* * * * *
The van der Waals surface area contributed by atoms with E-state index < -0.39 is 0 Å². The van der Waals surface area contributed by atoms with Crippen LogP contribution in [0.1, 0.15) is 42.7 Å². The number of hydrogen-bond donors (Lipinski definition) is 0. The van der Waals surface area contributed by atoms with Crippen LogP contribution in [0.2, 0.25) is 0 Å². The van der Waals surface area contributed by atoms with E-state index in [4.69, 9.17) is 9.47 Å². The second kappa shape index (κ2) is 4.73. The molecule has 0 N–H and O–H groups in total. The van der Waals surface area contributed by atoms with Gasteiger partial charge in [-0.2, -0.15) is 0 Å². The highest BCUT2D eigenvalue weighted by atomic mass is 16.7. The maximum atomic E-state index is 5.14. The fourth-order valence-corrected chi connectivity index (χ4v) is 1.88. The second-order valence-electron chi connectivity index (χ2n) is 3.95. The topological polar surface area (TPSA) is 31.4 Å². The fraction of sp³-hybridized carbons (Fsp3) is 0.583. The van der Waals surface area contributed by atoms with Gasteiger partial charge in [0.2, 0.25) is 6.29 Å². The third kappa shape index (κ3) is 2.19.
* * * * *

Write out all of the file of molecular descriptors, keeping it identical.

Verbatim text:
The van der Waals surface area contributed by atoms with E-state index < -0.39 is 0 Å². The van der Waals surface area contributed by atoms with Crippen LogP contribution in [0.1, 0.15) is 42.7 Å². The number of hydrogen-bond donors (Lipinski definition) is 0. The van der Waals surface area contributed by atoms with Crippen LogP contribution in [0.2, 0.25) is 0 Å². The van der Waals surface area contributed by atoms with E-state index in [4.69, 9.17) is 9.47 Å². The second kappa shape index (κ2) is 4.73. The molecule has 0 N–H and O–H groups in total. The van der Waals surface area contributed by atoms with Gasteiger partial charge in [-0.2, -0.15) is 0 Å². The highest BCUT2D eigenvalue weighted by atomic mass is 16.7. The maximum atomic E-state index is 5.14. The fourth-order valence-corrected chi connectivity index (χ4v) is 1.88. The second-order valence-electron chi connectivity index (χ2n) is 3.95. The topological polar surface area (TPSA) is 31.4 Å². The fraction of sp³-hybridized carbons (Fsp3) is 0.583. The van der Waals surface area contributed by atoms with Gasteiger partial charge in [0.2, 0.25) is 6.29 Å². The third kappa shape index (κ3) is 2.19.